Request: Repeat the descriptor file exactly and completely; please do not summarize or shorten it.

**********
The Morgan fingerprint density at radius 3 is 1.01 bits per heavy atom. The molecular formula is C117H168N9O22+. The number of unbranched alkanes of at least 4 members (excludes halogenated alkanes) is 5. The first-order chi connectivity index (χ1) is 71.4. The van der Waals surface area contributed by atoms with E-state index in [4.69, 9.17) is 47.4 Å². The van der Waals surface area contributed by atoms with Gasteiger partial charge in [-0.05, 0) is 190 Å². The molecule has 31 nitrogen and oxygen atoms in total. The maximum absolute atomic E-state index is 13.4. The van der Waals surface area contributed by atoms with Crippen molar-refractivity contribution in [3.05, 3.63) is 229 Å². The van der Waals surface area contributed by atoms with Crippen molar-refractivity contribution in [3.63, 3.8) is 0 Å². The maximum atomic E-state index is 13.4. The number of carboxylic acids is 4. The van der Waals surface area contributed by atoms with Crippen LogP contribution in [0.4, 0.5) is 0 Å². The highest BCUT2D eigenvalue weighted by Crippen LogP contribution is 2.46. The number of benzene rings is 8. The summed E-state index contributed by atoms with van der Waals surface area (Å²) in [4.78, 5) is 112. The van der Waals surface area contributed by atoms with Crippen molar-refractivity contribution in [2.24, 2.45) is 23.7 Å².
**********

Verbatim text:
The Morgan fingerprint density at radius 3 is 1.01 bits per heavy atom. The molecular formula is C117H168N9O22+. The number of unbranched alkanes of at least 4 members (excludes halogenated alkanes) is 5. The first-order chi connectivity index (χ1) is 71.4. The van der Waals surface area contributed by atoms with E-state index in [4.69, 9.17) is 47.4 Å². The van der Waals surface area contributed by atoms with Gasteiger partial charge in [-0.05, 0) is 190 Å². The molecule has 31 nitrogen and oxygen atoms in total. The maximum absolute atomic E-state index is 13.4. The van der Waals surface area contributed by atoms with Crippen molar-refractivity contribution in [3.05, 3.63) is 229 Å². The van der Waals surface area contributed by atoms with Crippen molar-refractivity contribution in [3.63, 3.8) is 0 Å². The maximum atomic E-state index is 13.4. The number of carboxylic acids is 4. The van der Waals surface area contributed by atoms with Crippen LogP contribution in [0.4, 0.5) is 0 Å². The highest BCUT2D eigenvalue weighted by Crippen LogP contribution is 2.46. The number of benzene rings is 8. The summed E-state index contributed by atoms with van der Waals surface area (Å²) in [4.78, 5) is 112. The van der Waals surface area contributed by atoms with Crippen molar-refractivity contribution in [2.24, 2.45) is 23.7 Å².